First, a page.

10 THE CORNELL DAILY SUN | Thursday, December 1, 2016


The Corne¬ Daily Sun

Dining Guide

Your source for good food

By EMILY JONES Dining Editor


arlier this semester, I sat down with Professor Bruce Mon ger, Ocean ogra phy. Each Fall, his wildly popular introductory course attracts more than 900 students, the largest at Cornell. What’s all the hype about? Maybe Cornellians just want to learn about the origins of oceans and oceanographic processes. Maybe they’re interested in minimizing their environmental impact on oceans. Maybe they hope to hear Bruce’s legendary whale calls. Though I was not so fortunate as to hear any during our interview, he did offer an environmental perspective on eating, his own philosophy on food and diet choices and advice on how to eat sustainably.

environmental and ethical factors. If I were going to order the importance of health, the environment and no harm in my eating decisions, I would put no harm first, then the environment, then health. (By no harm, I mean the cruelty that animals are subject to.)

that food got there and if eating it fits your ethical standards. If it does, then why not? But I am aware that meat has this big impact on the environment. Excess meat production drives us to produce a bunch of corn. The fertilizer required to grow the

B.M.: I can tell you the exact moment it came about. When I was in grade school, I liked science, but when I got into high school, all my buddies went into woodshop and carpentry, and later logging. So I stopped doing science, assuming that logging was just what the world does, and I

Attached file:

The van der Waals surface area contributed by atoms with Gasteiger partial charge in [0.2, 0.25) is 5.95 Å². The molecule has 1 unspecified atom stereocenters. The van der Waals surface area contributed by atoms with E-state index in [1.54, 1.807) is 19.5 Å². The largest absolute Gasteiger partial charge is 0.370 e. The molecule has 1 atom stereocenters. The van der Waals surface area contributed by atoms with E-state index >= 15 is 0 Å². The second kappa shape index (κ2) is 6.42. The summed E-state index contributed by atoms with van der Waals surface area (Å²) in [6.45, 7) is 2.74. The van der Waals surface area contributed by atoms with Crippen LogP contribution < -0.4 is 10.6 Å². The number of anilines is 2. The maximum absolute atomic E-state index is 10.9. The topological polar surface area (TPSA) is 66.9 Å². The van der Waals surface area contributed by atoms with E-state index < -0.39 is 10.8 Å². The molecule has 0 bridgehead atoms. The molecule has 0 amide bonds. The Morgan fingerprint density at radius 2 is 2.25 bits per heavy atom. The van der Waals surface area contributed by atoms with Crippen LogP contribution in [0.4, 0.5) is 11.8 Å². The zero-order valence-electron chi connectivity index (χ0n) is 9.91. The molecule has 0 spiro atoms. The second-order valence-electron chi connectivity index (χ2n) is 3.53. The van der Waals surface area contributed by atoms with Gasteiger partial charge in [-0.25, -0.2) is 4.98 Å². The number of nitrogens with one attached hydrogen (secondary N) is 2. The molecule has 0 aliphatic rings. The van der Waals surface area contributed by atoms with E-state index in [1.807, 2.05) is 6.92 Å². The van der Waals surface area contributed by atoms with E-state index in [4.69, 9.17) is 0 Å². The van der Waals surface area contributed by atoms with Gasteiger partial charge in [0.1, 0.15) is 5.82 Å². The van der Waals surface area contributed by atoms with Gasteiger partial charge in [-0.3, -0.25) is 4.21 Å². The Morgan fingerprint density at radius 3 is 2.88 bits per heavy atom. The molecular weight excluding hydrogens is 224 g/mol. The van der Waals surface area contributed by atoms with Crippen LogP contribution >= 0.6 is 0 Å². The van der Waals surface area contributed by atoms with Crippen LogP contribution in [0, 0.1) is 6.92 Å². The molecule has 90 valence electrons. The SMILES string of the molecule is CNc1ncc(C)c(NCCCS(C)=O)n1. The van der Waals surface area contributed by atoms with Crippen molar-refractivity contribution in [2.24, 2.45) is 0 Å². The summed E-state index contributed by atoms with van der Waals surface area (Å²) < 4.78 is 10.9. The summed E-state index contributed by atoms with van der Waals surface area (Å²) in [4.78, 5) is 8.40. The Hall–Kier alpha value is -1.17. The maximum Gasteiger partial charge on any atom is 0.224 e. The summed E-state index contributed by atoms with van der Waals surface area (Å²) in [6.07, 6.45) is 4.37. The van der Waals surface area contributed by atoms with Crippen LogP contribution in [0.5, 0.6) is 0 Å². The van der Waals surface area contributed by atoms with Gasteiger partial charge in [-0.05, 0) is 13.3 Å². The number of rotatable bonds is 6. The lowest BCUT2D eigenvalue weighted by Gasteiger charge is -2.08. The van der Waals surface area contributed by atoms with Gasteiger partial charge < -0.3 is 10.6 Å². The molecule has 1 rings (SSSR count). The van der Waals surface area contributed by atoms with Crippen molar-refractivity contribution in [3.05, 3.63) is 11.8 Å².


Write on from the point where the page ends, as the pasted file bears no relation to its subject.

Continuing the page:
If I have dinner at the house of somebody who doesn’t know I’m a vegetarian and they’re serving meat, I’ll eat it. I don’t look at people eating meat and judge them. It’s their call; everybody gets to make their own call. All I ask is that whenever you make a food choice, think about how

S UN : What about aquaculture? B.M.: Some aquaculture is sustainable and some isn’t. There are some nice apps you can use to tell whether a seafood is sustainable. The Monterey Bay Aquarium has a seafood watch app. If you go to the supermarket or a restaurant and are thinking, “Is seabass bad or good? Bruce said something about shrimp being bad...” (because it’s bottom-trawled, for the most part — but you can get farmed shrimp, which is good), you just flip open the app and see what’s sustainable. But if you’re in the supermarket and don’t have your phone with you, you can just look for a blue Marine Stewardship Program decal on the fish certifying that it’s been sustainably caught.